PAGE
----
Wednesday, July 11, 2007

For Military Families with Pre-K Aged Kids

I came across this and thought it would be something some folks might to keep an eye on. Good luck. :)

Report: All military kids need pre-K programs

By Karen Jowers - Staff writer
Posted : Wednesday Jul 11, 2007 17:28:47 EDT

KANSAS CITY, Mo. — All states should make all military children eligible for state-funded pre-kindergarten programs, according to two advocacy organizations for pre-K education and for military children.

Eligibility requirements vary among the 39 states that have state-funded pre-K programs. As states expand their programs, some base eligibility on income. But regardless of eligibility requirements, military families should have access, said Libby Doggett, executive director of Pre-K Now, a public education and advocacy organization based in Washington.

Many military families are middle-income, she said, and “middle-income families are very much left behind in this country.”

Pre-K Now and the Military Child Education Coalition issued a joint report July 11 at the coalition’s annual conference here, titled “Pre-K for Military Families: Honoring Service, Educating Children.”

Doggett said research has shown that all 3- and 4-year-olds benefit from high-quality pre-kindergarten education.

Several states, including Florida, Georgia and Oklahoma, provide pre-K education for all 4-year-olds. The Texas legislature passed a law in 2006 making military children eligible for the state’s pre-K program. That includes children of National Guard and Reserve members who have been activated, said Mary Keller, executive director of the Military Child Education Coalition. Their children would remain eligible when the service member returns from deployment.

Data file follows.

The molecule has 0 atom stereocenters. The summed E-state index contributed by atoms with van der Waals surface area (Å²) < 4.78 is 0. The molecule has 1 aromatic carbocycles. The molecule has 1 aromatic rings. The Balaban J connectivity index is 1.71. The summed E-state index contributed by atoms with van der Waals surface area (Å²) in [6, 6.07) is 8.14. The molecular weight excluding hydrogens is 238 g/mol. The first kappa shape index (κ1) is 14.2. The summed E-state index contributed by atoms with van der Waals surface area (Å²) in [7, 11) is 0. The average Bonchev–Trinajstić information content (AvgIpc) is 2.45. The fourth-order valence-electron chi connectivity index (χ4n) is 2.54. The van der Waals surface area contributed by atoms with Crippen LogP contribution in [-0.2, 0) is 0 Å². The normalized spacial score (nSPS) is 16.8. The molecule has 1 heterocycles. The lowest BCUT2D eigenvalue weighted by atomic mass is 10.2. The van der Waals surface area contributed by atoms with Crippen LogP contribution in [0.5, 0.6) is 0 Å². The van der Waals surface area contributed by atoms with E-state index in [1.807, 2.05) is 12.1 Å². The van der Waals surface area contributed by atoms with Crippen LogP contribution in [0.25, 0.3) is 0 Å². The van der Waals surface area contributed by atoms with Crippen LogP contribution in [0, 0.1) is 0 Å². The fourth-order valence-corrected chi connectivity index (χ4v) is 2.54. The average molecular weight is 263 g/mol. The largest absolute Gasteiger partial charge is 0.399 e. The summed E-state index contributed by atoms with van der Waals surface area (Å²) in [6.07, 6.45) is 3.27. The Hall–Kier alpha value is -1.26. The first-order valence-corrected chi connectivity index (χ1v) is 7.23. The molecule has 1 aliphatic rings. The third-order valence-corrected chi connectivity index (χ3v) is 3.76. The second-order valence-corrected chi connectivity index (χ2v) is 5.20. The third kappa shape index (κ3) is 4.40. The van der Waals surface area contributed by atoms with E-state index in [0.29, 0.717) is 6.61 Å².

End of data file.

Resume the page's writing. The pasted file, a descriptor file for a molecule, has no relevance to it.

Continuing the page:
The Kansas legislature in 2006 approved a test program that includes serving military children in six counties, including Geary County, near Fort Riley.

A pre-K education could give military children a foundation to help them adapt later in the educational process, Doggett said.

“Military families have more stress. They may move from a state with lower education standards to a state with high standards. If the child has a strong start, they have more chance of catching up,” she said. “This is learning that lasts a lifetime.”

Pre-K education can be expensive for parents in the private sector, but it varies from one location to another. A family in Texas, for example, could pay more than $8,000 a year for pre-K.

In 2006, Texas was home to 5,395 3- and 4-year-old military children, half of whom did not meet the previous requirements for the state pre-K program. If all eligible military children had participated in the program, it would have cost the state about $7 million, Keller said.

She estimated about 500,000 military children worldwide might be in the pre-K age range, although it is difficult to pinpoint how many military children would be eligible for pre-K because of the fluid nature of the population and the number of Guard and Reserve families with children that age.

She said states can work with military child development centers so that children can go to pre-K for half a day, then roll over to the child development center staff.

Doggett said the pre-K programs are growing not only in schools, but in conjunction with child care centers.

“The military child care program is the premiere child care program in this country, but it’s is still not pre-K and is not tied to pre-K standards,” she said. “There are also a number of military families who don’t have access to military child care.”

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